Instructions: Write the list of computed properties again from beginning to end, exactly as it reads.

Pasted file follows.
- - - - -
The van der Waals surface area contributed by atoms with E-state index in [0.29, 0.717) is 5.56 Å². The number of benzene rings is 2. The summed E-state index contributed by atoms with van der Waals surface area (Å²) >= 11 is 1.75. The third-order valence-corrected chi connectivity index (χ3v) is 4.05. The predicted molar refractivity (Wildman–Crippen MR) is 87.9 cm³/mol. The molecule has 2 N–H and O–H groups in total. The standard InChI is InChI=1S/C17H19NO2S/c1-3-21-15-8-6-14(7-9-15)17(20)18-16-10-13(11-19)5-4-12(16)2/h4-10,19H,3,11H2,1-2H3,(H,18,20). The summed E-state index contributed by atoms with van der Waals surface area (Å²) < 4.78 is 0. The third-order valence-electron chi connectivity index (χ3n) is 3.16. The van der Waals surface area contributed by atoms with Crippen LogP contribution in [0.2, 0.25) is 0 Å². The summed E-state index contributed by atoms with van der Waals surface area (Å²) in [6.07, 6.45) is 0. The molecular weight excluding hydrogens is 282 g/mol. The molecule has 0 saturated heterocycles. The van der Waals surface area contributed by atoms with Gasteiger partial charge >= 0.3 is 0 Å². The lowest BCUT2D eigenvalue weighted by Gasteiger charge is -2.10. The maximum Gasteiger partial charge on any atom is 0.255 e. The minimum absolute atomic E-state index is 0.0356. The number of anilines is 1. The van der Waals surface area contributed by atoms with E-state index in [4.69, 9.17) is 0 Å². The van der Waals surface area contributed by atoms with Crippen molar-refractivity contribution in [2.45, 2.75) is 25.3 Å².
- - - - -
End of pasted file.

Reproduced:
The van der Waals surface area contributed by atoms with E-state index in [0.29, 0.717) is 5.56 Å². The number of benzene rings is 2. The summed E-state index contributed by atoms with van der Waals surface area (Å²) >= 11 is 1.75. The third-order valence-corrected chi connectivity index (χ3v) is 4.05. The predicted molar refractivity (Wildman–Crippen MR) is 87.9 cm³/mol. The molecule has 2 N–H and O–H groups in total. The standard InChI is InChI=1S/C17H19NO2S/c1-3-21-15-8-6-14(7-9-15)17(20)18-16-10-13(11-19)5-4-12(16)2/h4-10,19H,3,11H2,1-2H3,(H,18,20). The summed E-state index contributed by atoms with van der Waals surface area (Å²) < 4.78 is 0. The third-order valence-electron chi connectivity index (χ3n) is 3.16. The van der Waals surface area contributed by atoms with Crippen LogP contribution in [0.2, 0.25) is 0 Å². The summed E-state index contributed by atoms with van der Waals surface area (Å²) in [6.07, 6.45) is 0. The molecular weight excluding hydrogens is 282 g/mol. The molecule has 0 saturated heterocycles. The van der Waals surface area contributed by atoms with Gasteiger partial charge >= 0.3 is 0 Å². The lowest BCUT2D eigenvalue weighted by Gasteiger charge is -2.10. The maximum Gasteiger partial charge on any atom is 0.255 e. The minimum absolute atomic E-state index is 0.0356. The number of anilines is 1. The van der Waals surface area contributed by atoms with E-state index in [4.69, 9.17) is 0 Å². The van der Waals surface area contributed by atoms with Crippen molar-refractivity contribution in [2.45, 2.75) is 25.3 Å².